Evaluating US Trade Policy in Trump's First Year
US President Donald Trump (Photo:AFP/Saul Loeb)
Jakarta: One year into the Trump presidency, many American allies and partners are asking questions about the sustainability of American leadership.  On his path to the White House, Trump made transforming the way the US does trade with the world one of his biggest policy priorities.
 
Medcom.id had an in-depth discussion with Yose Rizal Damuri, head of economics at the Centre for Strategic and International Studies (CSIS) last week:
 
How do you see Trump’s trade policy in his first year?
 
So, during his campaign, he was quite protectionist and anti-trade. However, according to many observers, he is currently more bark than bite. Nevertheless, we should not jump into conclusions. As a matter of fact, he has fulfilled some of his campaign promises.
 
For example,  his decision to pull his country out from the TPP.  It indicates that he will fulfill his campaign promises when he has the opportunity.  TPP is more beneficial for the US than other TPP countries. The fact is he really pulled  his country out from the trade agreement when he had the opportunity. The decision can be taken  without approvals from  lawmakers or other government elements. 
 
On the other hand, he cannot easily pull his country out from the WTO. He needs approvals from lawmakers. He also needs strong support from the public. It is not as easy as withdrawing from the TPP.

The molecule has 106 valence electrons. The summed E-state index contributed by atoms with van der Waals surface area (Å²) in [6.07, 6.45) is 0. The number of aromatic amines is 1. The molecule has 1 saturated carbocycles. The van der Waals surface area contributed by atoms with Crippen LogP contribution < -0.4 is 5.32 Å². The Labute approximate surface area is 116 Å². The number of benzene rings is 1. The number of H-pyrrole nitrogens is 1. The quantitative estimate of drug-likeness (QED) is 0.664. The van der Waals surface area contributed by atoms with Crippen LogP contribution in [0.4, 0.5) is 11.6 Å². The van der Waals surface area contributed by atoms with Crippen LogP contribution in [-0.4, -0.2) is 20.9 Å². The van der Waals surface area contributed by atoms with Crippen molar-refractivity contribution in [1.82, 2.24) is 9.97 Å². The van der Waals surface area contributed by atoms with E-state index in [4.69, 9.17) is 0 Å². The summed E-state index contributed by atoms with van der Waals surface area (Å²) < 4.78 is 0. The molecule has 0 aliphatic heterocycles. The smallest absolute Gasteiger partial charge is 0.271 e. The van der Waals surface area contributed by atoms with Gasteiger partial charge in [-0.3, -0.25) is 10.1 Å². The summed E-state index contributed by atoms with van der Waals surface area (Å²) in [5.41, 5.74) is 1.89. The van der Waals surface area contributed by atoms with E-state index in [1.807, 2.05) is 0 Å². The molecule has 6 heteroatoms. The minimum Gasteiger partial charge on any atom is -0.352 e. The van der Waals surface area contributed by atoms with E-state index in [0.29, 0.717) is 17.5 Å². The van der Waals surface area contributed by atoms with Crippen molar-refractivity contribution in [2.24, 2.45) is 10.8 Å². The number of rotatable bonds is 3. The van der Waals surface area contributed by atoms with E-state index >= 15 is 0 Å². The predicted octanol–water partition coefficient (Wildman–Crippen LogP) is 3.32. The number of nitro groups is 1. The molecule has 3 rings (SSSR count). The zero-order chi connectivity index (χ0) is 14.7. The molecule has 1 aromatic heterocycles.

So, Trump probably wants to fulfill all his campaign promises.  However, he currently doesn’t have enough power to fulfill all of the campaign promises.
 
Is there any impact of Trump’s trade policy toward the international trade?
 
I said that he probably wants to fulfill all his promises, but he still doesn’t have the capabilities. If he is able to fulfill all his campaign promises, it will be harmful for  the international trade system.
 
For example, he may want to force the WTO to follow his country’s interests.  He has yet to do that as of now. Another example, he may want to pressure US trade partners to reduce  the country’s trade deficits. He has named 16 trade partners as competitors.
 
There are several indications into that direction. He recently issued  several anti-dumping tariffs for Chinese steel imports. He also took various maneuvers at WTO forums.
 
Recently, in Davos, Trump seemed to take a softer act toward the global trade system, what do you think about that?
 
I don’t think so. I think there is nothing new from his remark. He has talked about changing the international trade system long before the election campaign.  Some analists have studied his past actions. They have confirmed his old views. A significant change in the near future is unlikely.
 
If his remark was softer at WEF, it was probably aimed to balance China.  China has been increasing its strategic presence in global economic stage. The US retreat has created a kind of vacuum in the economic world.
 
The US has addressed  this issue in several ocassions. It has reiterated its continous support for globalization and more integrated global economy. However, it has also underlined its point of view about the current system.


Trump pulled the US out from TPP last year (Photo:AFP/Juan Castro Olivera)
 
Trump always emphasizes fair trade over free trade. He also talks about bringing jobs back to the US. Do you think he can do that?
 
That is another issue.  He wants to to bring back jobs to US. I know that he always mentions it. However, I don’t think that he really mean it.
 
Trump is a businessman with many businesses. He has a lot of FDIs in various locations. I think  it is only a political jargon. I don’t think he really believes it. This issue is very attractive for the public.